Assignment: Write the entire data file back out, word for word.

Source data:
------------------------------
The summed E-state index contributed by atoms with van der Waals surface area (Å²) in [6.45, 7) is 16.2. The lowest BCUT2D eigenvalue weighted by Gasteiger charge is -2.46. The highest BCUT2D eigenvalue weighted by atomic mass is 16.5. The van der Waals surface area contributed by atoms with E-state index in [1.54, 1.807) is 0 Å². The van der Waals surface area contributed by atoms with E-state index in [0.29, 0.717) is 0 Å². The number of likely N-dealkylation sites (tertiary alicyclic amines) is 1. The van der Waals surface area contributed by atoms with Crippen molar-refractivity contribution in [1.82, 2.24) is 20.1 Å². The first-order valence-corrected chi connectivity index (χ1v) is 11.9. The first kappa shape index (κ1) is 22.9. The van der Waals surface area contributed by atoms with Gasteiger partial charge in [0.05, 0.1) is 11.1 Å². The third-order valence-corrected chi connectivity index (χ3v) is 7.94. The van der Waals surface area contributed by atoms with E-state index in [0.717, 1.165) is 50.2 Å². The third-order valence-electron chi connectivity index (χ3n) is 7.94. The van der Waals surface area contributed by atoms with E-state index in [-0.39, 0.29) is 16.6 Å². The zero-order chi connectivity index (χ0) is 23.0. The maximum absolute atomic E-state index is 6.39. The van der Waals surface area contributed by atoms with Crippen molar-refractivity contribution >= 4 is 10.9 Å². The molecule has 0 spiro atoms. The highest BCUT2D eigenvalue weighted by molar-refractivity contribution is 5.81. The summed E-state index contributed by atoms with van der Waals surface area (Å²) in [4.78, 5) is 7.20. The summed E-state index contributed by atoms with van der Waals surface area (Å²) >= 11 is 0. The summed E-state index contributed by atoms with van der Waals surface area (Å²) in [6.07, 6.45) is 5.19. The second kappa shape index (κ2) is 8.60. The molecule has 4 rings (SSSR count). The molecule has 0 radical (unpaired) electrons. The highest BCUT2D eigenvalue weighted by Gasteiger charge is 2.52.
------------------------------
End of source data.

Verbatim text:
The summed E-state index contributed by atoms with van der Waals surface area (Å²) in [6.45, 7) is 16.2. The lowest BCUT2D eigenvalue weighted by Gasteiger charge is -2.46. The highest BCUT2D eigenvalue weighted by atomic mass is 16.5. The van der Waals surface area contributed by atoms with E-state index in [1.54, 1.807) is 0 Å². The van der Waals surface area contributed by atoms with E-state index in [0.29, 0.717) is 0 Å². The number of likely N-dealkylation sites (tertiary alicyclic amines) is 1. The van der Waals surface area contributed by atoms with Crippen molar-refractivity contribution in [1.82, 2.24) is 20.1 Å². The first-order valence-corrected chi connectivity index (χ1v) is 11.9. The first kappa shape index (κ1) is 22.9. The van der Waals surface area contributed by atoms with Gasteiger partial charge in [0.05, 0.1) is 11.1 Å². The third-order valence-corrected chi connectivity index (χ3v) is 7.94. The van der Waals surface area contributed by atoms with E-state index in [0.717, 1.165) is 50.2 Å². The third-order valence-electron chi connectivity index (χ3n) is 7.94. The van der Waals surface area contributed by atoms with E-state index in [-0.39, 0.29) is 16.6 Å². The zero-order chi connectivity index (χ0) is 23.0. The maximum absolute atomic E-state index is 6.39. The van der Waals surface area contributed by atoms with Crippen molar-refractivity contribution >= 4 is 10.9 Å². The molecule has 0 spiro atoms. The highest BCUT2D eigenvalue weighted by molar-refractivity contribution is 5.81. The summed E-state index contributed by atoms with van der Waals surface area (Å²) in [4.78, 5) is 7.20. The summed E-state index contributed by atoms with van der Waals surface area (Å²) >= 11 is 0. The summed E-state index contributed by atoms with van der Waals surface area (Å²) in [6.07, 6.45) is 5.19. The second kappa shape index (κ2) is 8.60. The molecule has 4 rings (SSSR count). The molecule has 0 radical (unpaired) electrons. The highest BCUT2D eigenvalue weighted by Gasteiger charge is 2.52.